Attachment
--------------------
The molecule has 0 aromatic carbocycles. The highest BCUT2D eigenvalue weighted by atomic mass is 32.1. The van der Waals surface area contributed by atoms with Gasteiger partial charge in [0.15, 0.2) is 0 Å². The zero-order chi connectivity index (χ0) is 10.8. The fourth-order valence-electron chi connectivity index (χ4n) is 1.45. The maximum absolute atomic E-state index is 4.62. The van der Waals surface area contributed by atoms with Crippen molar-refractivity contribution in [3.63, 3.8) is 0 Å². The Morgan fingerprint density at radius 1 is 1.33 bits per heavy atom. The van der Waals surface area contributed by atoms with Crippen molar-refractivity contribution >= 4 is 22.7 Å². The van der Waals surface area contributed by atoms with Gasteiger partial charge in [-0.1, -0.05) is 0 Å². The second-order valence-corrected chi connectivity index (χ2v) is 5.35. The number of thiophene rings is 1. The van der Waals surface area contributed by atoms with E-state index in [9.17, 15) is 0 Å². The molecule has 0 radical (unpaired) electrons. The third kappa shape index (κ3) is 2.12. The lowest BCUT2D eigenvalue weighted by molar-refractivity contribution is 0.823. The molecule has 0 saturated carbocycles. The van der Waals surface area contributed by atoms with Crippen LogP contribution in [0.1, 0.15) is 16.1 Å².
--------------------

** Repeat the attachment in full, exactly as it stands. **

The molecule has 0 aromatic carbocycles. The highest BCUT2D eigenvalue weighted by atomic mass is 32.1. The van der Waals surface area contributed by atoms with Gasteiger partial charge in [0.15, 0.2) is 0 Å². The zero-order chi connectivity index (χ0) is 10.8. The fourth-order valence-electron chi connectivity index (χ4n) is 1.45. The maximum absolute atomic E-state index is 4.62. The van der Waals surface area contributed by atoms with Crippen molar-refractivity contribution in [3.63, 3.8) is 0 Å². The Morgan fingerprint density at radius 1 is 1.33 bits per heavy atom. The van der Waals surface area contributed by atoms with Crippen molar-refractivity contribution >= 4 is 22.7 Å². The van der Waals surface area contributed by atoms with Gasteiger partial charge in [-0.1, -0.05) is 0 Å². The second-order valence-corrected chi connectivity index (χ2v) is 5.35. The number of thiophene rings is 1. The van der Waals surface area contributed by atoms with E-state index in [9.17, 15) is 0 Å². The molecule has 0 radical (unpaired) electrons. The third kappa shape index (κ3) is 2.12. The lowest BCUT2D eigenvalue weighted by molar-refractivity contribution is 0.823. The molecule has 0 saturated carbocycles. The van der Waals surface area contributed by atoms with Crippen LogP contribution in [0.1, 0.15) is 16.1 Å².